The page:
Instead, the onus has been on a loose-knit community of self-reliant patients, supportive families and a few pioneer physicians who’ve learned a lot through trial and error and shared information about how to navigate promising avenues of cannabis therapy.
What began as a grassroots populist rebellion against cannabis prohibition would morph into a multibillion-dollar market catalyzed by the rediscovery of CBD as a wellness option. CBD oil is red hot and it seems that everyone – do-gooders as well as profiteers – wants a piece of the action.
CBD has also catalyzed the rebirth of the U.S. hemp industry, which lay dormant for decades because of drug war politics. The 2018 Farm Bill includes a provision that legalizes the cultivation of hemp (cannabis with less than 0.3 percent THC) in large part because of the popularity and driving economic force of CBD.
Growing hemp is now a legitimate agricultural enterprise in the United States. But extracting CBD-rich oil from hemp biomass and marketing CBD oil concentrates and isolates for ingestion and inhalation steps on Big Pharma’s toes and is frowned upon by the DEA and the FDA.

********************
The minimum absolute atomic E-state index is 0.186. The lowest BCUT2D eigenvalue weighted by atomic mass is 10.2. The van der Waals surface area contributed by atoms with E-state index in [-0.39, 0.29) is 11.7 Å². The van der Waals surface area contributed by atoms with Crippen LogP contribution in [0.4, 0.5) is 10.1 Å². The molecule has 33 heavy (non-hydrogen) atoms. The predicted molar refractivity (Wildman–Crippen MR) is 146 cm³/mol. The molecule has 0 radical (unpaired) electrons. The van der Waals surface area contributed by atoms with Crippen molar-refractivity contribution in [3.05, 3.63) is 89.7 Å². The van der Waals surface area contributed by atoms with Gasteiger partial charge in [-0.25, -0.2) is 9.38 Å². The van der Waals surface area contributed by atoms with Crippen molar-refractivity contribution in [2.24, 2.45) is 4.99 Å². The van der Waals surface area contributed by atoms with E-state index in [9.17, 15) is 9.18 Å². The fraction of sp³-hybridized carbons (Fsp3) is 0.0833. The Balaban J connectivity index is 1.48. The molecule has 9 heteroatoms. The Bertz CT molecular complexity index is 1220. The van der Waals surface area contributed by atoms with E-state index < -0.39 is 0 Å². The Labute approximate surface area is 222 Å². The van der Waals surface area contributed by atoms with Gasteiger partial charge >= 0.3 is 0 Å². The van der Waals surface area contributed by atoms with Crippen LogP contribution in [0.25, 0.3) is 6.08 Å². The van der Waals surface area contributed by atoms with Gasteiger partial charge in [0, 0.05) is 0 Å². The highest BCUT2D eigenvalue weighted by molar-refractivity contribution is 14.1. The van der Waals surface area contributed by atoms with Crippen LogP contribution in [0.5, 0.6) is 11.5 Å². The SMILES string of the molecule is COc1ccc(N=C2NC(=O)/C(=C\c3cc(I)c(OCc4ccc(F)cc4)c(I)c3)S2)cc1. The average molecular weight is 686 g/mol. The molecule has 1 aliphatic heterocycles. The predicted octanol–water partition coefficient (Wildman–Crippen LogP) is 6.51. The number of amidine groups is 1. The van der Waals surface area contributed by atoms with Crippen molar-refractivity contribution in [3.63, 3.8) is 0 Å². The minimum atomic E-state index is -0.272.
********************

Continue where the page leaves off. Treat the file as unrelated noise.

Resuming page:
Legalities aside, hemp-derived cannabidiol is just a mouse click or a phone tap away for anyone willing to roll the dice and purchase CBD oil products that are manufactured with little regulatory oversight.
The upside of all this is easy access to CBD oil; the downside is inconsistent quality.
Many hemp-derived CBD oil products are mislabeled as to cannabidiol and THC content. And poorly processed CBD oil may be tainted with toxic solvent residues, pesticides, corn syrup, artificial flavors and colors, and other contaminants.
Fortunately, good quality CBD oil products are also available for the conscientious consumer – the label reader, the brand researcher – who understands that cannabis and CBD are best used as part of a healthy lifestyle.